Day 29 - Monday 15th December - Gender and Land Workshop
So, East Timor's Ministry of Justice are revising their Civil Code. A significant part of this is looking at the succession of property between people on marriage, divorce, death, etc. This is quite an undertaking, as they have to:
- translate the original Portuguese Civil Code into Tetum, via Indonesian,
- decide which parts are relevant, and
- check this against current practice and traditions in Timor.
The workshop I attended today was the fourth in a series which aim to get comments from local NGOs and government on how to make the Civil Code, particularly anything to do with succession of land, gender-sensitive.
Any of my friends who work in gender or development will understand how huge this is, and how excited I was to see this happen, let alone to be involved (how awesome is it to be involved in the making of new laws for a new country???? pretty awesome!!!). Usually, when someone wants 'gender-sensitive' comments made on a program / project / law etc, it goes like this:
Step one: Organisation designs program / project / law.
Step two: On the last day open for comments, organisation contacts gender unit / consultant and says 'Can you make this gender-sensitive? Oh and we need it back by 5pm today.'
Step three: Gender person bangs their head on the desk repeatedly.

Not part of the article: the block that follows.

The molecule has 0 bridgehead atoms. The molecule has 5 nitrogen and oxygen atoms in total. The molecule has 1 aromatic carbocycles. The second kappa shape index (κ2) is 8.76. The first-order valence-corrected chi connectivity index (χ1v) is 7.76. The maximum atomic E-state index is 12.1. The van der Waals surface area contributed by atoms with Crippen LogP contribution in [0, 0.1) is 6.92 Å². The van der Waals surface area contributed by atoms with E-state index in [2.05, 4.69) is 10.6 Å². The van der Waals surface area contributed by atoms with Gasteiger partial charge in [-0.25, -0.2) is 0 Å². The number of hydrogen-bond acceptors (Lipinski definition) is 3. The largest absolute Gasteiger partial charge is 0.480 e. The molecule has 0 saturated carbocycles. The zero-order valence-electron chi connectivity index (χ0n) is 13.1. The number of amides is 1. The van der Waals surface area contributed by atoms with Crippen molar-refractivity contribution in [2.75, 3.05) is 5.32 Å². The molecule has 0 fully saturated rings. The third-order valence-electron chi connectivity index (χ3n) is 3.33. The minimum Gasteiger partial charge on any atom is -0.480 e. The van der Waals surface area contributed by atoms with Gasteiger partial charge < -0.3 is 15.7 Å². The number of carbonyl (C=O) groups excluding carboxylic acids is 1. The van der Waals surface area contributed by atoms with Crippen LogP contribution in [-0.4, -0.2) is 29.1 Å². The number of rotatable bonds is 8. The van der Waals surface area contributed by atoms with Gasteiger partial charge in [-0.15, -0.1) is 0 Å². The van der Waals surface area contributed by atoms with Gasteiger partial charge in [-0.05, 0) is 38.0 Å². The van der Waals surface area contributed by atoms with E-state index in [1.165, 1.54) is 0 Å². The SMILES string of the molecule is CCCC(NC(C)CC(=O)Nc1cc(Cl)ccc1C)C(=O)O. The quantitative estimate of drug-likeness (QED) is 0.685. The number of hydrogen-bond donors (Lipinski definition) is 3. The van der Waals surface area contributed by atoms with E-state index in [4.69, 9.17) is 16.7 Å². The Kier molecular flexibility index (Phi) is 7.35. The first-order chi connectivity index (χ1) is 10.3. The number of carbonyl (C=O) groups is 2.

It is a lot easier to design a project / program / law with women's and men's, girls' and boys' needs in mind, as opposed to trying to fix an inherently unequal item.
Interestingly, there were a lot of men involved in this workshop - as opposed to the usual 1 man to 50 women that you get at gender workshops in Australia. I don't know whether this is because men tend to get the decent jobs here, so there are more men at lower levels of government and NGOs, or what. I suspect it is partly that. Still they were all genuinely involved - it was very nice to work with men who would just stand up and say 'yes this paragraph is unfair, it will disadvantage women in polygamous marriage' - no handwringing, no 'what about the men', just straight up noting that X will disadvantage women and everyone working together to think of a better way to draft the paragraph so men and women get a fairer deal.
It's an odd disconnect in a country where domestic violence is so high and attitudes about women's and men's roles seem very fixed. I would like to look into this more.
But, in conclusion: days like today are what I came to East Timor for. I got to be a small part of something that will make a huge difference - I hope.